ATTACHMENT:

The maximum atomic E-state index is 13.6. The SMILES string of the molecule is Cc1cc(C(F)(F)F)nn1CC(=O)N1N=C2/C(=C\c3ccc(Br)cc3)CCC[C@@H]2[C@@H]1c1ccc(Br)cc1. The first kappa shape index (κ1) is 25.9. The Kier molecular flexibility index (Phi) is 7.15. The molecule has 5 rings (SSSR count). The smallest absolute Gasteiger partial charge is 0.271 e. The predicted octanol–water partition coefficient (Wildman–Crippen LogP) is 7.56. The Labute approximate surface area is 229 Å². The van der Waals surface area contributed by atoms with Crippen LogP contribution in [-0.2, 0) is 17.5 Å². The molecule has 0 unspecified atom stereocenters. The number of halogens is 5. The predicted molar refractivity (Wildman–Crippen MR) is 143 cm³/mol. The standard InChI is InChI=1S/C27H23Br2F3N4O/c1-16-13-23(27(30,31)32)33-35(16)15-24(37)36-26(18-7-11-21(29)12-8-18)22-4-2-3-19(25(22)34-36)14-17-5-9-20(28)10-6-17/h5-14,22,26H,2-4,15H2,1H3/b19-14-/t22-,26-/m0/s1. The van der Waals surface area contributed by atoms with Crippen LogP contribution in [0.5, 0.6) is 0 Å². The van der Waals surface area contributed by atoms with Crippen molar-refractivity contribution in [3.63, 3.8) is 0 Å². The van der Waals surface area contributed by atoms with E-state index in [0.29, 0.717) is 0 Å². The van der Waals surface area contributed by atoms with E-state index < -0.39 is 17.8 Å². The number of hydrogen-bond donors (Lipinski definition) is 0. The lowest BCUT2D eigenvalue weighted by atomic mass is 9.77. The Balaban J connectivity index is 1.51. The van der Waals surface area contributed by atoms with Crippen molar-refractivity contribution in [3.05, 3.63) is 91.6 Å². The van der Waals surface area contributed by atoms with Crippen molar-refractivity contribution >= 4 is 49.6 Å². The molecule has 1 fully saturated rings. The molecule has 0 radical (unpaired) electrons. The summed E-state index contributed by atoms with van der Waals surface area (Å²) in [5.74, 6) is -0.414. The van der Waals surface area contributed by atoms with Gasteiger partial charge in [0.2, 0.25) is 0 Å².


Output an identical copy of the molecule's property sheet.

The maximum atomic E-state index is 13.6. The SMILES string of the molecule is Cc1cc(C(F)(F)F)nn1CC(=O)N1N=C2/C(=C\c3ccc(Br)cc3)CCC[C@@H]2[C@@H]1c1ccc(Br)cc1. The first kappa shape index (κ1) is 25.9. The Kier molecular flexibility index (Phi) is 7.15. The molecule has 5 rings (SSSR count). The smallest absolute Gasteiger partial charge is 0.271 e. The predicted octanol–water partition coefficient (Wildman–Crippen LogP) is 7.56. The Labute approximate surface area is 229 Å². The van der Waals surface area contributed by atoms with Crippen LogP contribution in [-0.2, 0) is 17.5 Å². The molecule has 0 unspecified atom stereocenters. The number of halogens is 5. The predicted molar refractivity (Wildman–Crippen MR) is 143 cm³/mol. The standard InChI is InChI=1S/C27H23Br2F3N4O/c1-16-13-23(27(30,31)32)33-35(16)15-24(37)36-26(18-7-11-21(29)12-8-18)22-4-2-3-19(25(22)34-36)14-17-5-9-20(28)10-6-17/h5-14,22,26H,2-4,15H2,1H3/b19-14-/t22-,26-/m0/s1. The van der Waals surface area contributed by atoms with Crippen LogP contribution in [0.5, 0.6) is 0 Å². The van der Waals surface area contributed by atoms with Crippen molar-refractivity contribution in [3.63, 3.8) is 0 Å². The van der Waals surface area contributed by atoms with E-state index in [0.29, 0.717) is 0 Å². The van der Waals surface area contributed by atoms with E-state index < -0.39 is 17.8 Å². The number of hydrogen-bond donors (Lipinski definition) is 0. The lowest BCUT2D eigenvalue weighted by atomic mass is 9.77. The Balaban J connectivity index is 1.51. The van der Waals surface area contributed by atoms with Crippen molar-refractivity contribution in [3.05, 3.63) is 91.6 Å². The van der Waals surface area contributed by atoms with Crippen molar-refractivity contribution >= 4 is 49.6 Å². The molecule has 1 fully saturated rings. The molecule has 0 radical (unpaired) electrons. The summed E-state index contributed by atoms with van der Waals surface area (Å²) in [5.74, 6) is -0.414. The van der Waals surface area contributed by atoms with Gasteiger partial charge in [0.2, 0.25) is 0 Å².